Ten key moments in the history of marriage
At the very heart of the debate about same-sex marriage is the definition of the word "marriage". To some people, it changes to meet social and economic needs, to others it remains firmly fixed. So what has the institution meant down the years?
Much of the recent debate has focused on the notion of who "owns" marriage - the Church or the State. Both, however, have played key roles at different times in the history of the institution.
1. Strategic alliances
For the Anglo-Saxons and Britain's early tribal groups, marriage was all about relationships - just not in the modern sense. The Anglo-Saxons saw marriage as a strategic tool to establish diplomatic and trade ties, says Stephanie Coontz, author of Marriage, A History: How Love Conquered Marriage. "You established peaceful relationships, trading relationships, mutual obligations with others by marrying them," Coontz says.
This all changed with the differentiation of wealth. Parents were no longer content to marry their children off to just "anyone in a neighbouring group". They wanted to marry them to somebody as least as wealthy and powerful as themselves, Coontz says. "That's the period when marriage shifts and becomes a centre for intrigue and betrayal."
End Quote Decretum Gratiani
In conjugal debt the woman has equal rights to the man and the man to the woman so that neither a wife may make a vow of abstinence without the consent of her husband, nor the husband without the consent of his wife”
During the 11th Century, marriage was about securing an economic or political advantage. The wishes of the married couple - much less their consent - were of little importance. The bride, particularly, was assumed to bow to her father's wishes and the marriage arrangements made on her behalf.
However, for the Benedictine monk Gratian the consent of the couple mattered more than their family's approval. Gratian brought consent into the fold of formalised marriage in 1140 with his canon law textbook, Decretum Gratiani.
The Decretum required couples to give their verbal consent and consummate the marriage to forge a marital bond. No longer was a bride or groom's presence at a ceremony enough to signify their assent.
The book formed the foundation for the Church's marriage policies in the 12th Century and "set out the rules for marriage and sexuality in a changing social environment", says historian Joanne Bailey of Oxford Brookes University.
3. The sacrament of marriage
As early as the 12th Century, Roman Catholic theologians and writers referred to marriage as a sacrament, a sacred ceremony tied to experiencing God's presence. However, it wasn't until the Council of Trent in 1563 that marriage was officially deemed one of the seven sacraments, says Elizabeth Davies, of the Catholic Bishops' Conference of England and Wales.
Following the development of Protestant theology, which did not recognise marriage as a sacrament, the Council felt a need to "clarify" marriage's place. "There was an underlying assumption that marriage was a sacrament, but it was clearly defined in 1563 because of the need to challenge teaching that suggested it wasn't," Davies says.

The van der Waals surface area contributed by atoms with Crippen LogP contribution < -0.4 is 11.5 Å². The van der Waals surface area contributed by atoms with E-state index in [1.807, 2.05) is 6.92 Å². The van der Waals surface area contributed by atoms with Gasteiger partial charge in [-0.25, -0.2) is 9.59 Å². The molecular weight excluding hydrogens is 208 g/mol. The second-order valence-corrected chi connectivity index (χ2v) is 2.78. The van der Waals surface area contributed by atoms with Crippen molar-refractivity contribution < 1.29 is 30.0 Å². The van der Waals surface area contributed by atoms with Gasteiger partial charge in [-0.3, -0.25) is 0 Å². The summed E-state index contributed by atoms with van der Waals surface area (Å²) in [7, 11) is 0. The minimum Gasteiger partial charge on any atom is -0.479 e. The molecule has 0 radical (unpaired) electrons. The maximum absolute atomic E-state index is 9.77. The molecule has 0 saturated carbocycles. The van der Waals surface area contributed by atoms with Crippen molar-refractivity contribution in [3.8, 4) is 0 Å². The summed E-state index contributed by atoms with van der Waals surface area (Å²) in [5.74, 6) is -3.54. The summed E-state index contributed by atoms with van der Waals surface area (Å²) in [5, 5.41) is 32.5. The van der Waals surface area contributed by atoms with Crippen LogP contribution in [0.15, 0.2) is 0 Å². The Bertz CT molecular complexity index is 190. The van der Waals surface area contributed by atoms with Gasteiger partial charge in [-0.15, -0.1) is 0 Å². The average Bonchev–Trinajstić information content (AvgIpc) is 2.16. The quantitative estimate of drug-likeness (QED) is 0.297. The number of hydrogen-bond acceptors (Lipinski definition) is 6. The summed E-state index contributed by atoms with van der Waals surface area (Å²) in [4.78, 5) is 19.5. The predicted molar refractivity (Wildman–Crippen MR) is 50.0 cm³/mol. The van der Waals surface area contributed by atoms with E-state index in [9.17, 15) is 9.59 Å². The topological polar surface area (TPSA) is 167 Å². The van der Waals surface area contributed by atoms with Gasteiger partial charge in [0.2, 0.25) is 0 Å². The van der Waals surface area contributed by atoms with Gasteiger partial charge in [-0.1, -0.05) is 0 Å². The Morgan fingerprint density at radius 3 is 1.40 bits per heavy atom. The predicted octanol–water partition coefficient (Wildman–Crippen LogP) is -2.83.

4. Wedding vows
Marriage vows, as couples recite them today, date back to Thomas Cranmer, the architect of English Protestantism. Cranmer laid out the purpose for marriage and scripted modern wedding vows nearly 500 years ago in his Book of Common Prayer, says the Reverend Duncan Dormor of St John's College at the University of Cambridge.
Although the book was revised in 1552 and 1662, "the guts of the marriage service are there in 1549," he says. "All the things that you think of, 'to have and to hold, from this day forward, for better, for worse, for richer, for poorer', all of that stuff comes from that point." The marriage service has had "remarkable continuity" compared with most other services, he says.
But much of it was "pilfered from Catholic medieval rites", such as the Sarum marriage liturgy, which was all in Latin except the actual vows. "What makes the 1549 service significant is that it is the introduction of a Protestant service in English, and it's basically the words that we all know with a couple of small tweaks," Dormor says.
Before 1858, divorce was rare. In 1670, Parliament passed an act allowing John Manners, Lord Roos, to divorce his wife, Lady Anne Pierpon. This created a precedent for parliamentary divorces on the grounds of the wife's adultery, according to the National Archives.
This marked "the start of modern 'divorce'," says Rebecca Probert of the University of Warwick School of Law.
It also set the precedent for more than 300 cases between the late 17th and mid-19th Centuries - each requiring an act of Parliament. It was only in 1858 that divorce could be carried out via legal process. Even then divorce was too expensive for most people, and there was the added challenge for wives of proving "aggravated" adultery - that their husbands had been guilty of cruelty, desertion, bigamy, incest, sodomy or bestiality, Probert says.
The gates for divorce opened with the Divorce Reform Act of 1969. Instead of pointing the finger, couples could cite marital breakdown as the reason for the split.
"Prior to 1969, the script was that marriage was for life" says Bren Neale, a University of Leeds sociologist. "The divorce law meant that people trapped in bad marriages need not stay in them forever." The emphasis on marriage shifted from a long-term commitment at all costs to a personal relationship where individual fulfilment is important, she says.